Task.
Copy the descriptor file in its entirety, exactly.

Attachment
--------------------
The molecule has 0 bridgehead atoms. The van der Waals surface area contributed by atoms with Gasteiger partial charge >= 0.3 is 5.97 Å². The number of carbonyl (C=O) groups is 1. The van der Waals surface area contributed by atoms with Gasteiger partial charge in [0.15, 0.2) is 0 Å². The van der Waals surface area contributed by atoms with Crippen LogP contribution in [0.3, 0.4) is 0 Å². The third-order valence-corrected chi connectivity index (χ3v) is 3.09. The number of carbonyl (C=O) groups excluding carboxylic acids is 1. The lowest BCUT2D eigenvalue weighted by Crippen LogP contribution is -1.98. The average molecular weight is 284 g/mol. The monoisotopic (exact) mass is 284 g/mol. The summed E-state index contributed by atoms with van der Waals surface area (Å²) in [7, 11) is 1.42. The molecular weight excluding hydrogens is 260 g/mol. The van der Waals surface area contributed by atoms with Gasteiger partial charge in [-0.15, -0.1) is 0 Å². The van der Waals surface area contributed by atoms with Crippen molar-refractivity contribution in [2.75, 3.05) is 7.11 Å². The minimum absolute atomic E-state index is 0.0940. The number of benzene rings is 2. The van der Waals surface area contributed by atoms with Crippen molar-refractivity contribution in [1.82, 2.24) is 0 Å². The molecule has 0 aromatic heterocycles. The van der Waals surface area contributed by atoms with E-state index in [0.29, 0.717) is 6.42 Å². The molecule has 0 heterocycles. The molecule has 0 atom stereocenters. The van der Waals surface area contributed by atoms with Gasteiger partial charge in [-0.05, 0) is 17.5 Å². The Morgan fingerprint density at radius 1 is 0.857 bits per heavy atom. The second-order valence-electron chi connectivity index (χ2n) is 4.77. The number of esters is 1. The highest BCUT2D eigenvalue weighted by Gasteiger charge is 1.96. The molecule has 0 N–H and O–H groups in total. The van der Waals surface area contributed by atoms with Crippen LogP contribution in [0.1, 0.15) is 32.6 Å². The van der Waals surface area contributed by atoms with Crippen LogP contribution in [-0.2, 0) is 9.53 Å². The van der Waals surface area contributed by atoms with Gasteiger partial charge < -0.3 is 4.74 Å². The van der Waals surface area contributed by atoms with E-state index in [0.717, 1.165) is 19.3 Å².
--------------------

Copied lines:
The molecule has 0 bridgehead atoms. The van der Waals surface area contributed by atoms with Gasteiger partial charge >= 0.3 is 5.97 Å². The number of carbonyl (C=O) groups is 1. The van der Waals surface area contributed by atoms with Gasteiger partial charge in [0.15, 0.2) is 0 Å². The van der Waals surface area contributed by atoms with Crippen LogP contribution in [0.3, 0.4) is 0 Å². The third-order valence-corrected chi connectivity index (χ3v) is 3.09. The number of carbonyl (C=O) groups excluding carboxylic acids is 1. The lowest BCUT2D eigenvalue weighted by Crippen LogP contribution is -1.98. The average molecular weight is 284 g/mol. The monoisotopic (exact) mass is 284 g/mol. The summed E-state index contributed by atoms with van der Waals surface area (Å²) in [7, 11) is 1.42. The molecular weight excluding hydrogens is 260 g/mol. The van der Waals surface area contributed by atoms with Gasteiger partial charge in [-0.15, -0.1) is 0 Å². The van der Waals surface area contributed by atoms with Crippen molar-refractivity contribution in [2.75, 3.05) is 7.11 Å². The minimum absolute atomic E-state index is 0.0940. The number of benzene rings is 2. The van der Waals surface area contributed by atoms with Crippen molar-refractivity contribution in [1.82, 2.24) is 0 Å². The molecule has 0 aromatic heterocycles. The van der Waals surface area contributed by atoms with E-state index in [0.29, 0.717) is 6.42 Å². The molecule has 0 heterocycles. The molecule has 0 atom stereocenters. The van der Waals surface area contributed by atoms with Gasteiger partial charge in [-0.05, 0) is 17.5 Å². The Morgan fingerprint density at radius 1 is 0.857 bits per heavy atom. The second-order valence-electron chi connectivity index (χ2n) is 4.77. The number of esters is 1. The highest BCUT2D eigenvalue weighted by Gasteiger charge is 1.96. The molecule has 0 N–H and O–H groups in total. The van der Waals surface area contributed by atoms with Crippen LogP contribution in [0.1, 0.15) is 32.6 Å². The van der Waals surface area contributed by atoms with Crippen LogP contribution in [-0.2, 0) is 9.53 Å². The van der Waals surface area contributed by atoms with Gasteiger partial charge < -0.3 is 4.74 Å². The van der Waals surface area contributed by atoms with E-state index in [0.717, 1.165) is 19.3 Å².